Mr Zeng Ling Xiang lit his first cigarette at the age of 18 at the staircase near his home after buying a pack at a coffee shop - because it seemed like "a cool thing" to do.
Soon, the then polytechnic student was smoking 10 sticks every day to cope with stress.
"Smoking seemed like a cool thing and I wanted to try it out," said the search engine optimisation executive, now 30. "My father was also a smoker so I was influenced by his lifestyle habit."
Ten years and two failed attempts to quit later, he decided enough was enough. Not only did he have a minor health issue due to the habit, but he was also often short of breath when exercising.
He turned to the Health Promotion Board's (HPB's) I Quit programme for help last October. Started in 2011, the national programme provides smokers with support to help them quit, including a helpline and a Facebook group.
Daily automated SMSes from HPB with motivational messages enabled him to keep track of his progress. In addition, counsellors from HPB frequently called to check on him.
Since joining the programme, Mr Zeng has not picked up a cigarette.
Tips to kick the habit
It is never easy to break a habit, especially if you have had it for a long time. Student health adviser and nurse Rachael Phua, 31, shares tips for smokers intending to quit:
Distract yourself by doing something else
Prepare a "rescue kit" to distract yourself from cravings.
Some items you can put in your kit include sugar-free sweets and handheld games to keep you distracted.
You can also engage in activities that you like, such as playing your favourite sport, chatting with a friend on the phone, watching a YouTube video, listening to your favourite song, getting up and moving or even arranging your books.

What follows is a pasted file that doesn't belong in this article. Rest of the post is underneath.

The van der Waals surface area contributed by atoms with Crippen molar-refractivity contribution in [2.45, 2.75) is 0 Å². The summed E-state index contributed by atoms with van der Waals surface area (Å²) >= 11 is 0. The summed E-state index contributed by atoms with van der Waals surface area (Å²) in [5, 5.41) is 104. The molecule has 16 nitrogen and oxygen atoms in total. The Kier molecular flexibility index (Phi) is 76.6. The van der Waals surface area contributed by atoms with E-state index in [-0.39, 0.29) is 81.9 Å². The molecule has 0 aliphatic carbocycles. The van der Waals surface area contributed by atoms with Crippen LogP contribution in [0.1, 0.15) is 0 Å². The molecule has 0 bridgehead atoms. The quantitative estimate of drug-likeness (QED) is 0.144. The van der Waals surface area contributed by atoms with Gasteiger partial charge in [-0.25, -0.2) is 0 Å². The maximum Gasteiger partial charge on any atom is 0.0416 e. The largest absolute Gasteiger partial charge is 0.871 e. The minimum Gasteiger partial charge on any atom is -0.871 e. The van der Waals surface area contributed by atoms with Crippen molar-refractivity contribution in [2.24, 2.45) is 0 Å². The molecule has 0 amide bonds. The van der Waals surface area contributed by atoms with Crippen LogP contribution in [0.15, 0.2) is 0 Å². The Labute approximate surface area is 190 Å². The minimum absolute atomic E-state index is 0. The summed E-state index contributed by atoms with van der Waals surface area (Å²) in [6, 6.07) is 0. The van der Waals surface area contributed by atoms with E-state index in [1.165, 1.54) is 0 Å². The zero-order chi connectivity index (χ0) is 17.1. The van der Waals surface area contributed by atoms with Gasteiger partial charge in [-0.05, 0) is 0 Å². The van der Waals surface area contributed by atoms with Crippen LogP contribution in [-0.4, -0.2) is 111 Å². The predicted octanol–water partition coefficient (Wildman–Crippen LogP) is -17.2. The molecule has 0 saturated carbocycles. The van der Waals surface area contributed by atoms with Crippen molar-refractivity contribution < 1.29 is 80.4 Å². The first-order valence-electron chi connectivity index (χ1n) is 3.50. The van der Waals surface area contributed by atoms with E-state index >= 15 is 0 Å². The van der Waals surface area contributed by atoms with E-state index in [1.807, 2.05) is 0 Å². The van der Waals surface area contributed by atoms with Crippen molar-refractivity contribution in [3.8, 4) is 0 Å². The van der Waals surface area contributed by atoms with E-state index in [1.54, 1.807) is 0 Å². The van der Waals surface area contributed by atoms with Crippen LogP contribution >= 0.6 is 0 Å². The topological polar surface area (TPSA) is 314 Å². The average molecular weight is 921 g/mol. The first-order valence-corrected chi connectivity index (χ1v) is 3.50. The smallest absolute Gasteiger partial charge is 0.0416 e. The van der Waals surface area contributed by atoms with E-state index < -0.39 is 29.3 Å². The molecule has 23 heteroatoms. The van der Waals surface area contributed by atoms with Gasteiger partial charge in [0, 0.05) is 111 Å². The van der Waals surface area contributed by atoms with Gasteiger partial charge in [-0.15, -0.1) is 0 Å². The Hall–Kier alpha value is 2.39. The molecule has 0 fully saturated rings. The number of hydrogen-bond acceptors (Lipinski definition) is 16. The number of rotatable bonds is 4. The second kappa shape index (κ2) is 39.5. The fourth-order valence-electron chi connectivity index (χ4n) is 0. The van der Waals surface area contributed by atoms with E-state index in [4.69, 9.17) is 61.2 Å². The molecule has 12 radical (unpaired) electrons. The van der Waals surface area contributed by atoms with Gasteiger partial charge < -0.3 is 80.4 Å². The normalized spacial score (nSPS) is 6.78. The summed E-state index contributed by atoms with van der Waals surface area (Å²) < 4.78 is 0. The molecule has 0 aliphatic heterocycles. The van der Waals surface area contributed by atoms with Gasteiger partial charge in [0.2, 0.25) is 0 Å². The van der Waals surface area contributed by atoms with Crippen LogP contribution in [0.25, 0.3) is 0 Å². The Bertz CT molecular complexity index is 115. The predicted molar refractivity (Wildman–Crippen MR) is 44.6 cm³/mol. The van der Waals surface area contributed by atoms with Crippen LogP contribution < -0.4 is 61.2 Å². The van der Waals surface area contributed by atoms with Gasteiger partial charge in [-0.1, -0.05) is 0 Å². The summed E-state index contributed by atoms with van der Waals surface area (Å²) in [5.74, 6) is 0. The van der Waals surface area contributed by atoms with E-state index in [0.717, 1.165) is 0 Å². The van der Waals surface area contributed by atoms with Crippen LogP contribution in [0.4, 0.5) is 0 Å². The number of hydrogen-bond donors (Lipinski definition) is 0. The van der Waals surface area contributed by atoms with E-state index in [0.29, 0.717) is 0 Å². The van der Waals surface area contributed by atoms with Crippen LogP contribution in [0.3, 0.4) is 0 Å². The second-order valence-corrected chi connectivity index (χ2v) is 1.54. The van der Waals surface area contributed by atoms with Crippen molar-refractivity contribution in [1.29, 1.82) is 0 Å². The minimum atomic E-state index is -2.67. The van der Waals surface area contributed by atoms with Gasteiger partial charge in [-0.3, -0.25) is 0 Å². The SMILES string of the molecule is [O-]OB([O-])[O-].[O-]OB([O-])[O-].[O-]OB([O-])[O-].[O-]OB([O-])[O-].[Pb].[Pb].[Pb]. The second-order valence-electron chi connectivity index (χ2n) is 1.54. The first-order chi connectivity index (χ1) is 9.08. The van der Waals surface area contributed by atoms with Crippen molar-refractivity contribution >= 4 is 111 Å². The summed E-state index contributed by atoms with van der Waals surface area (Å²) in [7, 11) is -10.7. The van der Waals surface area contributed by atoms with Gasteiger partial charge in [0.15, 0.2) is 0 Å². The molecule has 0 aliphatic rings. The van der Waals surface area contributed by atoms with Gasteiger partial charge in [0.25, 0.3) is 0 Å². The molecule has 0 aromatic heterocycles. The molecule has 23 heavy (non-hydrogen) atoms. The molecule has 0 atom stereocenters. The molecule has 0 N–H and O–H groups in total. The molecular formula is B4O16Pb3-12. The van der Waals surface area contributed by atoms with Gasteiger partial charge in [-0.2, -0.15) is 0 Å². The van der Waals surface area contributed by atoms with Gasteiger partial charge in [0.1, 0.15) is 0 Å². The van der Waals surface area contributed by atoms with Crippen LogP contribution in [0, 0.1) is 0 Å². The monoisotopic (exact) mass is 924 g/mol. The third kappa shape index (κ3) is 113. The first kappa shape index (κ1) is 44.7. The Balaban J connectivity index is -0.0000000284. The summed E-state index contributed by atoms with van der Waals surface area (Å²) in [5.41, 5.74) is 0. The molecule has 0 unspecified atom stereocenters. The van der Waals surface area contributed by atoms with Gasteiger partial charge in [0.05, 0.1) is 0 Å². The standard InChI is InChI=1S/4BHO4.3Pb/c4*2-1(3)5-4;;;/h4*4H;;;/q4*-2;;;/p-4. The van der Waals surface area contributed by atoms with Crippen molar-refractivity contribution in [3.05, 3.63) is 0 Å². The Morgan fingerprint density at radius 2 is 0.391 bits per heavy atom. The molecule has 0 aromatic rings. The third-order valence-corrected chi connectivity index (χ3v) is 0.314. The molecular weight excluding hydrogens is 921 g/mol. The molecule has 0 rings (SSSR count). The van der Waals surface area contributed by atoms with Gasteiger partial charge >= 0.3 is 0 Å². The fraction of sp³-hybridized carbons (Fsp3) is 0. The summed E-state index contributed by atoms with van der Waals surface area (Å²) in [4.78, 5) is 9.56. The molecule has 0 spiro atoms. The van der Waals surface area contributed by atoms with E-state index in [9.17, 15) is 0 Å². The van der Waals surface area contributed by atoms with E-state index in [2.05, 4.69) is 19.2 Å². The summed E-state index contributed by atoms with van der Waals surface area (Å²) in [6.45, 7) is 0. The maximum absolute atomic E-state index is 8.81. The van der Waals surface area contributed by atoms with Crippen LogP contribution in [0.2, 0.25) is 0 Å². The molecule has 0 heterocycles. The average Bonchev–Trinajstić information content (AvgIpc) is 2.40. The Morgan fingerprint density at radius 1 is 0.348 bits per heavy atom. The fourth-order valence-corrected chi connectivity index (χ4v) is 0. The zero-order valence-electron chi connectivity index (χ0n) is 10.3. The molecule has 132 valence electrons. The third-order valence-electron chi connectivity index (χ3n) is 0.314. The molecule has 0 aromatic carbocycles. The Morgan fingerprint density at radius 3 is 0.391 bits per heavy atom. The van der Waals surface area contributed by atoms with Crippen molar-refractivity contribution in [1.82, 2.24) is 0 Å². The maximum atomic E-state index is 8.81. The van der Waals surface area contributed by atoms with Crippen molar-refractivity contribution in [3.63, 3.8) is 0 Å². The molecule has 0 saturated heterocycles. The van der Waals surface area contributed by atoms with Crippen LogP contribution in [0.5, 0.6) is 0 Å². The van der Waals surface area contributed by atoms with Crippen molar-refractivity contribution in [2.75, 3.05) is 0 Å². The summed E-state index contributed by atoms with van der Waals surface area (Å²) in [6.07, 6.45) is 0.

Delay lighting up
Every time you feel the urge to light up, pop a sugar-free mint into your mouth or drink water to delay the urge. The craving to smoke lasts for only three minutes to five minutes - it will pass whether you smoke or not.
Do deep breathing exercises to help you relax
Concentrating on your body and your breathing is an effective way to get over cravings. Breathe in slowly and as deeply as you can, then breathe out slowly. Repeat this five times.
Drink a glass of water or milk slowly
Keeping your hands and mouth busy is often all you need to do to get over an urge to smoke.
Last year, more than 16,000 smokers signed up for the I Quit 28- Day Countdown, where they aim to stub out the habit within 28 days with help from a professional counsellor. One in five stayed smoke- free during that period - a 10 per cent increase from 2013.
The programme is one of many anti-smoking measures, and ties in with the recent tightening of rules by the authorities .
Number of smokers who signed up for the I Quit 28-Day Countdown last year, where they aimed to stub out the habit within 28 days.
From today, all shops are required to keep tobacco products out of sight of the public, under a point-of-sale display ban.
The National Environment Agency said last month that it would no longer accept applications for new smoking corners in food establishments, while smoking in public areas along Orchard Road - except at designated smoking areas - will be banned from July 1 next year.
HELP FOR STUDENTS TO STUB OUT
Besides I Quit, HPB also offers a programme aimed at helping students who smoke.
Under the Student Health Advisor programme, nurses are stationed full-time at schools to offer health-related advice, including help on quitting the habit.